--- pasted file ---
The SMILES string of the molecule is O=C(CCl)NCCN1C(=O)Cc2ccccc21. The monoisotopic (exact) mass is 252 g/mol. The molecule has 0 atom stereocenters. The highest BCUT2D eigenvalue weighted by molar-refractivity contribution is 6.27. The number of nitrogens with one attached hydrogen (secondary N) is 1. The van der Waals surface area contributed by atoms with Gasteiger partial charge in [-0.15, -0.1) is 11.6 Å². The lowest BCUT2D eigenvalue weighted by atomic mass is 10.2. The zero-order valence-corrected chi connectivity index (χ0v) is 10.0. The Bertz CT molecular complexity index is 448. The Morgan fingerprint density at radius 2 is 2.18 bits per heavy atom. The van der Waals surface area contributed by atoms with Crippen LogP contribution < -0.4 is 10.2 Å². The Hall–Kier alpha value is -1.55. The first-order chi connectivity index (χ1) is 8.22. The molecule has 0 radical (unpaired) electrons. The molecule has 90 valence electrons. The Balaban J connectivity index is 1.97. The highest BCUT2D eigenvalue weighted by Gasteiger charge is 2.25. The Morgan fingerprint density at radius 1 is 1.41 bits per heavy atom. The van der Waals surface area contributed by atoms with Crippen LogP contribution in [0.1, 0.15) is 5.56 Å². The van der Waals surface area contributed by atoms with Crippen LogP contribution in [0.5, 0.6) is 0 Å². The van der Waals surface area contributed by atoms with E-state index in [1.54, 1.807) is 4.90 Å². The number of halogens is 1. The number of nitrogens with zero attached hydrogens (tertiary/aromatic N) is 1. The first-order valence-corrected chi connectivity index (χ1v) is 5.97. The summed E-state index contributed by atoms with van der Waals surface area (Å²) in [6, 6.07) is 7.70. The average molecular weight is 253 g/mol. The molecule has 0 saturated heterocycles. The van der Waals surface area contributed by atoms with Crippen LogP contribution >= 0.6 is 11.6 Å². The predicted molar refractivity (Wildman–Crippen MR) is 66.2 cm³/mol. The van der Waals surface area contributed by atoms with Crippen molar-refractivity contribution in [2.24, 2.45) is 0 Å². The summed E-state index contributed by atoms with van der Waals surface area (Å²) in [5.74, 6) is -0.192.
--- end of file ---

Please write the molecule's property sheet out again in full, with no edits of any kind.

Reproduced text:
The SMILES string of the molecule is O=C(CCl)NCCN1C(=O)Cc2ccccc21. The monoisotopic (exact) mass is 252 g/mol. The molecule has 0 atom stereocenters. The highest BCUT2D eigenvalue weighted by molar-refractivity contribution is 6.27. The number of nitrogens with one attached hydrogen (secondary N) is 1. The van der Waals surface area contributed by atoms with Gasteiger partial charge in [-0.15, -0.1) is 11.6 Å². The lowest BCUT2D eigenvalue weighted by atomic mass is 10.2. The zero-order valence-corrected chi connectivity index (χ0v) is 10.0. The Bertz CT molecular complexity index is 448. The Morgan fingerprint density at radius 2 is 2.18 bits per heavy atom. The van der Waals surface area contributed by atoms with Crippen LogP contribution < -0.4 is 10.2 Å². The Hall–Kier alpha value is -1.55. The first-order chi connectivity index (χ1) is 8.22. The molecule has 0 radical (unpaired) electrons. The molecule has 90 valence electrons. The Balaban J connectivity index is 1.97. The highest BCUT2D eigenvalue weighted by Gasteiger charge is 2.25. The Morgan fingerprint density at radius 1 is 1.41 bits per heavy atom. The van der Waals surface area contributed by atoms with Crippen LogP contribution in [0.1, 0.15) is 5.56 Å². The van der Waals surface area contributed by atoms with Crippen LogP contribution in [0.5, 0.6) is 0 Å². The van der Waals surface area contributed by atoms with E-state index in [1.54, 1.807) is 4.90 Å². The number of halogens is 1. The number of nitrogens with zero attached hydrogens (tertiary/aromatic N) is 1. The first-order valence-corrected chi connectivity index (χ1v) is 5.97. The summed E-state index contributed by atoms with van der Waals surface area (Å²) in [6, 6.07) is 7.70. The average molecular weight is 253 g/mol. The molecule has 0 saturated heterocycles. The van der Waals surface area contributed by atoms with Crippen LogP contribution >= 0.6 is 11.6 Å². The predicted molar refractivity (Wildman–Crippen MR) is 66.2 cm³/mol. The van der Waals surface area contributed by atoms with Crippen molar-refractivity contribution in [2.24, 2.45) is 0 Å². The summed E-state index contributed by atoms with van der Waals surface area (Å²) in [5.74, 6) is -0.192.